Research meteorologist shares crucial rebuilding tips following Hurricane Ida

Published 12:01 am Wednesday, September 29, 2021

LAPLACE — The centerpiece of the Insurance Institute for Business & Home Safety laboratory is a full-scale wind tunnel that uses data from real weather events to conduct simulations on how hurricane force winds impact houses.

Baton Rouge native Dr. Ian Giammanco, lead research meteorologist for IBHS, compared the “building crash tests” to highway safety crash tests performed on cars. This research has paved the way for resilient construction standards that can benefit the River Parishes community as residents prepare to replace their roofs following the devastation of Hurricane Ida.

Prior to Hurricane Ida’s arrival, Dr. Giammanco was on the ground from St. Charles Parish to the New Orleans metropolitan area, setting up weather stations to record wind speeds with the Texas Tech Hurricane Research Center team. He saw the effects of dangerous wind speeds firsthand after Hurricane Ida’s wrath damaged his aunt’s roof in Luling and caused the ceiling to cave in. This type of roof damage was widespread across the region, which was to be expected with wind gusts of over 90 mph for a prolonged period of time.

“One of the biggest things I think we are going to see come out of Ida are the issues with asphalt shingles. There are ways to have a back-up plan against this type of shingle failure that we are seeing time and time again,” Dr. Giammanco said. “Our FORTIFIED Home Program at IBHS addresses this through three key upgrades you can do. Unfortunately, these are not things that are included in our common building codes in most locations.”

Dr. Giammanco explained that IBHS’s mission is to reduce damage, displacement and disruption resulting from severe weather events by testing building products, materials and systems against storm impacts.

IBHS standards have become integrated into building codes in coastal Alabama counties in recent years. While these standards are not yet required here, Dr. Giammanco said Louisiana recently passed legislation to foster insurance discounts for homes with roofs built to IBHS standards.

Assuming a roof loses all of its shingles during a storm, Dr. Giammanco said residents can expect nine bathtubs full of water to enter a home for every one inch of rainfall. Building a roof to higher standards significantly decreases the potential for water to get in.

First, Dr. Giammanco suggests sealing gaps in the plywood that makes up the wood decking. Gaps are traditionally left in the plywood of non-fortified roofs to allow wood to expand and contract, but this also allows water to seep into a home, damaging sheetrock and insulation when shingles are damaged during a wind event.

“There are ways you can seal them. The most common is to tape the seams with a tape that’s meant for that application,” Dr. Giammanco said. “Another mechanism is to put a full sheet of material that essentially sticks down to the roof deck. There is also the option to add two layers of heavy duty felt. Underlayment is the technical term for the layer that sits between your shingles and plywood deck.”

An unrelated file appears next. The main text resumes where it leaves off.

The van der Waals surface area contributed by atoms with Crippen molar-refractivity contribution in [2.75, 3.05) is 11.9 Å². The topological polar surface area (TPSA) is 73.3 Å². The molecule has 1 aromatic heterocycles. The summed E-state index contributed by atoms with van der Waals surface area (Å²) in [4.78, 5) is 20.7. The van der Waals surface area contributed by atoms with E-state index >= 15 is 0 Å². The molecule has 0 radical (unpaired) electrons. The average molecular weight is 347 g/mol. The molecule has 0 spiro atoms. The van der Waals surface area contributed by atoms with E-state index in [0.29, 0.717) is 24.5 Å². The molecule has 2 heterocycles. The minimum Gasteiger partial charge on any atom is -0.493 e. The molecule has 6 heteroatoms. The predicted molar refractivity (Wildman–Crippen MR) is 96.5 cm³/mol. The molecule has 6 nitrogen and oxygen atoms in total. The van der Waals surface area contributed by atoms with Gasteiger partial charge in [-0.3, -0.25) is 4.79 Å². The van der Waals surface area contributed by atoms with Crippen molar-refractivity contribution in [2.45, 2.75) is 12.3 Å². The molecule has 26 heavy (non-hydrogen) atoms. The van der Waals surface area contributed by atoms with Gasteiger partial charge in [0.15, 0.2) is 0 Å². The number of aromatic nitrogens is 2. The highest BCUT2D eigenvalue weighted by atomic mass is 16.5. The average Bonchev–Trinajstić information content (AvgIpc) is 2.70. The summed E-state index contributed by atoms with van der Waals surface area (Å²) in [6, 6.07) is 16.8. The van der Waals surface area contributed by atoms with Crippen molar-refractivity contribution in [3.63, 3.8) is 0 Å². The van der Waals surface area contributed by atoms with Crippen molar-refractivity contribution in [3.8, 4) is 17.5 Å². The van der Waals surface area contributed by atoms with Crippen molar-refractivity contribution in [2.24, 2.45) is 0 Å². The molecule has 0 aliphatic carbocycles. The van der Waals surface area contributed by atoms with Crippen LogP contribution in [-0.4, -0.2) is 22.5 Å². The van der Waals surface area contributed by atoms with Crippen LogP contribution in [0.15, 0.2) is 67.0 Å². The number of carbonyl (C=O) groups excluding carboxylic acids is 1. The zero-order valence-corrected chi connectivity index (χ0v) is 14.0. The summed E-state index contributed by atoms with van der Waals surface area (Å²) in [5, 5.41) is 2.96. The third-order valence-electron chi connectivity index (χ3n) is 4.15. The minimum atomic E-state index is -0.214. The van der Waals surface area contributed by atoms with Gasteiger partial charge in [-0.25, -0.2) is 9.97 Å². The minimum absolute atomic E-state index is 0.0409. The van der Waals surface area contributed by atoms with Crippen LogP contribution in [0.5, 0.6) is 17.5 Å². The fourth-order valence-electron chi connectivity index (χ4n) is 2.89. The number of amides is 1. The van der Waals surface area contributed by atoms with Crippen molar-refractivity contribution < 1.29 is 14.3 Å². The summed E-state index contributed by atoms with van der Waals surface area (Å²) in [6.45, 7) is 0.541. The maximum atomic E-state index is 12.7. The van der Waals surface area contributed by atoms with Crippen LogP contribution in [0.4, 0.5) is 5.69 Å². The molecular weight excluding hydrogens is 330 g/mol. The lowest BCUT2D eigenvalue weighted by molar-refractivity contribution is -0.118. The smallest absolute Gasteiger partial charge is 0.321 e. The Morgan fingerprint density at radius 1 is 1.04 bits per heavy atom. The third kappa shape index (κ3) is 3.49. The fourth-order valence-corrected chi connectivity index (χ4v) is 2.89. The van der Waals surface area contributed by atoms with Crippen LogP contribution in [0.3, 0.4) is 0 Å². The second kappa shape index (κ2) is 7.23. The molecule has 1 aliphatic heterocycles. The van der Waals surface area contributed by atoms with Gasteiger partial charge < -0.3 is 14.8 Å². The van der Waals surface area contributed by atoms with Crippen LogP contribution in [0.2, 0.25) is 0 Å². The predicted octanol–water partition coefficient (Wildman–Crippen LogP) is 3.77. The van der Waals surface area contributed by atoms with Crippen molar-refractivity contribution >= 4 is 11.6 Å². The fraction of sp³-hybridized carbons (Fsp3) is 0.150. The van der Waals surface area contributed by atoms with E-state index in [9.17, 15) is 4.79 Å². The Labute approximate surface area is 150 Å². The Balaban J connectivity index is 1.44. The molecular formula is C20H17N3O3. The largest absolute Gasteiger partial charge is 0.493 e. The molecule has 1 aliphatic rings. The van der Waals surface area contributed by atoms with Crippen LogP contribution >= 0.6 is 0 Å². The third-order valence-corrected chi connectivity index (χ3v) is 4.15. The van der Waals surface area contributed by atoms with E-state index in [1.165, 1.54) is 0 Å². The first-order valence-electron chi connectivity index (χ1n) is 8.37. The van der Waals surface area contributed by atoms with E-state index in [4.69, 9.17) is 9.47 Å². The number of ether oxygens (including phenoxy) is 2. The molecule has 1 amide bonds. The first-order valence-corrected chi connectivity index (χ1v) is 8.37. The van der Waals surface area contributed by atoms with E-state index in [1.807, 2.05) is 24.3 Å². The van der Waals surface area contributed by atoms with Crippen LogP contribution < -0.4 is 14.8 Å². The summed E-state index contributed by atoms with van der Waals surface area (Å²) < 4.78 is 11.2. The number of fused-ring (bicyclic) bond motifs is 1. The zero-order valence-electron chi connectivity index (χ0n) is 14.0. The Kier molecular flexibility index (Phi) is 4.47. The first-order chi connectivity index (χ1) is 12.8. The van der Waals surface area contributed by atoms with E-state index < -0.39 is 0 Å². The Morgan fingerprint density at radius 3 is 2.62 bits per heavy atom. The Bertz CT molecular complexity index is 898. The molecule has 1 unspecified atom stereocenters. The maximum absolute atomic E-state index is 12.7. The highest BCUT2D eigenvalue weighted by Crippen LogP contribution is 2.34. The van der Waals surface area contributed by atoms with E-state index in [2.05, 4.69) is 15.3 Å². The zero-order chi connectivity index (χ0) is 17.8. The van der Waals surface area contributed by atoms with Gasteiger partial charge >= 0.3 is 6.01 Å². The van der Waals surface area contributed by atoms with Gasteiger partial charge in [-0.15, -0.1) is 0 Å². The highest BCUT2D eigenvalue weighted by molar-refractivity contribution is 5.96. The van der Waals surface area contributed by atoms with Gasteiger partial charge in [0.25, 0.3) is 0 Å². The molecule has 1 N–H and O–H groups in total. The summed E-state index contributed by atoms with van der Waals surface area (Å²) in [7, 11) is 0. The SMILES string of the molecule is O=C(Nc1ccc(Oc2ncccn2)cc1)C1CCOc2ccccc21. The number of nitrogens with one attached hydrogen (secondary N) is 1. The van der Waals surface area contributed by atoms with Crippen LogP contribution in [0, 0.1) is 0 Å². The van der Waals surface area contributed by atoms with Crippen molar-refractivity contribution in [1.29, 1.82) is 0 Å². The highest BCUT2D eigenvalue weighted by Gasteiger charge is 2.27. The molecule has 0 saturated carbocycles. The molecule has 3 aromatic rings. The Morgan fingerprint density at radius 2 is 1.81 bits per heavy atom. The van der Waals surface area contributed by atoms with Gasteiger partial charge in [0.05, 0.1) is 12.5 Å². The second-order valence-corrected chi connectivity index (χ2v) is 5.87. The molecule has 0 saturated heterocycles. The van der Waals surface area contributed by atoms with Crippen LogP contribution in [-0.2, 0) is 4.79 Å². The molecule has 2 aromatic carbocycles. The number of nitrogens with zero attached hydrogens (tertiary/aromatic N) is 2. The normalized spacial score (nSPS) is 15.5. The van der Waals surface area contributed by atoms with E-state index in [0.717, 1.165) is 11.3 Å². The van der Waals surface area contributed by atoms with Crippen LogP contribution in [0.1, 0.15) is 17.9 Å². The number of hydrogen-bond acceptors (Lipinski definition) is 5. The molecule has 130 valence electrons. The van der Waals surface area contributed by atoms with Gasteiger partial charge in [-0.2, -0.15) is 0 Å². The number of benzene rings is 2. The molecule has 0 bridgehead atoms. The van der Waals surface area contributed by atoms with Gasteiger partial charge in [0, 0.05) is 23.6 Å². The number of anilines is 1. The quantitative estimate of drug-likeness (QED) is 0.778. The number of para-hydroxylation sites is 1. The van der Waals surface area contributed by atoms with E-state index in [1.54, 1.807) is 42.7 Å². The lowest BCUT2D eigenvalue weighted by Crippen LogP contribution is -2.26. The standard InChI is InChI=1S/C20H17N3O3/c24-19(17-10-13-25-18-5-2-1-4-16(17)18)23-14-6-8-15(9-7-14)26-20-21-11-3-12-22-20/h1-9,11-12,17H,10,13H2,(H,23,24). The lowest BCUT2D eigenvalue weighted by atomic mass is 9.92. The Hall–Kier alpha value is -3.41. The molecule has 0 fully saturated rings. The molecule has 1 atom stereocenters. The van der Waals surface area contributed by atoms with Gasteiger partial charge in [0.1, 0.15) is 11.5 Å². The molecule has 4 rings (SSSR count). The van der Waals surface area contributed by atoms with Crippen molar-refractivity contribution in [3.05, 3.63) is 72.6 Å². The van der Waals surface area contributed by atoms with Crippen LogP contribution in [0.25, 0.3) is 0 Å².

Secondly, the FORTIFIED Home program suggests added detail and extra adhesive along the edges of the roof, which tend to be a vulnerable area during wind storms. Instructional videos explaining this process can be found at fortifiedhome.org.

Lastly, the program adds additional nails, known as “ring shank” nails, onto the roof deck.

“These nails have little ribs on them, and they actually can resist the uplift forces from wind trying to pry that plywood up by nearly double, if not more, then with a conventional nail can resist,” Dr. Giammanco said. “These steps aren’t the norm in Louisiana yet. As a consumer, we need to ask those good questions of our roofers. We shop around everything these days, and we need to do the same with our roofs when we have an issue like this.”

When talking to contractors, residents can phrase their requests as statements such as “I would like to make sure my roof deck is sealed down,” or “I would like ring shank nails to be used on my roof.”

“If they immediately dismiss your needs, you should try to look for another roofer,” Dr. Giammanco said. “We encourage folks to try to find roofers that are in your local community. Following these big events, we unfortunately see a lot of fly by night contractors.”

Dr. Giammanco added that IBHS has evaluators who work with roofers to make sure all steps are followed and the work is done well. The process will give the homeowner a designation certificate that often results in an insurance discount once an agent is made aware.

For more information, visit ibhs.org or fortifiedhome.org.